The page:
Phishing emails linked to the Coronavirus (COVID-19) written in English, French, Italian, Japanese, and Turkish languages have been discovered by cybersecurity experts. Researchers say this is the worst spike in email scams they have seen in years.
The hackers behind the emails appear to be targeting individuals and industries, including transport, manufacturing, hospitality, healthcare and insurance.
The malicious emails appear to contain information about where the virus is spreading or offer more information about the virus with the goal of getting the recipient to open attachments or click links, which then infect their system with malware.
According to recently published research by Check Point, Emotet was the leading malware threat for the fourth month running, and was being spread during the month using a Coronavirus-themed spam campaign.
A Chinese hacker group dubbed Vicious Panda is reportedly behind one of these scams, which attempts to lure internet users to share sensitive personal details by masquerading as the Mongolian Health Ministry. Their goal is to access computers and smartphones, according to a Check Point report.
“COVID-19 is presenting not only a physical threat but a cyber threat as well,” Lotem Finkelsteen, Check Point’s head of threat intelligence, said.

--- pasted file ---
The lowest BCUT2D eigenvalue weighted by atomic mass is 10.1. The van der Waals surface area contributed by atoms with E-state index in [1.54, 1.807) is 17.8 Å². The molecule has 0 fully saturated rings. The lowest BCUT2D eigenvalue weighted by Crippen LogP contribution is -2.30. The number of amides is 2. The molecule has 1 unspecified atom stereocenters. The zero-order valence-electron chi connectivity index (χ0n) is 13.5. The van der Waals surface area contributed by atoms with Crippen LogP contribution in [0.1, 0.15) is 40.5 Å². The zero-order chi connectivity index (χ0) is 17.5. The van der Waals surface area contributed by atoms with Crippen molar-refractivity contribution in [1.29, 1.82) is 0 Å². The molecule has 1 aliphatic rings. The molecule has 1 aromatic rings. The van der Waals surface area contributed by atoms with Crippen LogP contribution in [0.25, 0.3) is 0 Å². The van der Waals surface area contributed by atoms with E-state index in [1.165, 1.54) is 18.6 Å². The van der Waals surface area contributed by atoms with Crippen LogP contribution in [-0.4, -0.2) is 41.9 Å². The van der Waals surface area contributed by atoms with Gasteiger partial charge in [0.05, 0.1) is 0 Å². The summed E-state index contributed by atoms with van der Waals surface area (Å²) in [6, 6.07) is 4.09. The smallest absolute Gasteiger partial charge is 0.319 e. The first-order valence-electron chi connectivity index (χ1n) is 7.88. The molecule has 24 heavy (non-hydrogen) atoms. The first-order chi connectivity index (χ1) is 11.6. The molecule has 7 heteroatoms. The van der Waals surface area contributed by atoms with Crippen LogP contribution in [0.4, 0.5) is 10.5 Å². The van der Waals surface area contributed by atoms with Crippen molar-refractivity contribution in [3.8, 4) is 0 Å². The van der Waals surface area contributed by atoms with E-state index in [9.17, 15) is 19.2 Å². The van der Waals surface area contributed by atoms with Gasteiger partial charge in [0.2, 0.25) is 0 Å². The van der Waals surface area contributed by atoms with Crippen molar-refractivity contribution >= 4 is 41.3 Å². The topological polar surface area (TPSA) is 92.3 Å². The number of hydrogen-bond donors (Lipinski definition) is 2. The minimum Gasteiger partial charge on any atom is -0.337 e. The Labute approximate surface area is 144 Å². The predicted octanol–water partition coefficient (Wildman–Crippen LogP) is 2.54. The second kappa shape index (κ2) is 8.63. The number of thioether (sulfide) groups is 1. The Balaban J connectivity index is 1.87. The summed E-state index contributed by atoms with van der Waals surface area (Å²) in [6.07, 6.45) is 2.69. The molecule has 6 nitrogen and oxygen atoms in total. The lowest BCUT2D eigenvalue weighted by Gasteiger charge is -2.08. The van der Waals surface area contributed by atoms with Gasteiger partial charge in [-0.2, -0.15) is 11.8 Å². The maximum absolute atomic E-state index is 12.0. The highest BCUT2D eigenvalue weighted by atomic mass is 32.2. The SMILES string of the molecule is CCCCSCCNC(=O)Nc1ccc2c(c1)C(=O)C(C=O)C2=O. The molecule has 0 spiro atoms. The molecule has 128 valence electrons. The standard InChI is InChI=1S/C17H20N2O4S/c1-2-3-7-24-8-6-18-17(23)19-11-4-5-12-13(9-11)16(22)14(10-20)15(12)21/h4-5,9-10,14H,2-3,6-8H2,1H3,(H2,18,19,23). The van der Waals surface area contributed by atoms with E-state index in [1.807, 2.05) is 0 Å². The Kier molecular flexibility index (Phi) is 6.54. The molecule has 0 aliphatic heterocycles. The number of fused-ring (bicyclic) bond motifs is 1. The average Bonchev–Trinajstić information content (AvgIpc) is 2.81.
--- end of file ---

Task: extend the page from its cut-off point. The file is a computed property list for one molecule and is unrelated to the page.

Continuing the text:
“All public sector entities and [telecommunications companies] everywhere should be extra wary of documents and websites themed around Coronavirus,” she added.
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Check Point’s findings are similar to that of fellow cybersecurity firm FireEye that recently identified efforts by hackers in China, North Korea and Russia to prey on global fears about the virus to aid their espionage efforts.
According to FireEye, Russian hacking groups have targeted Ukraine over recent weeks, while North Korean malicious actors have gone after a non governmental organisation in South Korea.
US officials have also warned of hackers trying to take advantage of the crisis to hawk fraudulent products or obtain extra sensitive information. The Department of Homeland Security said that hackers “may send emails with malicious attachments or links to fraudulent websites to trick victims into revealing sensitive information or donating to fraudulent charities or causes.”
Check Point also reported that it had found 4,000 new website domains related to the coronavirus, with 3% containing malicious software.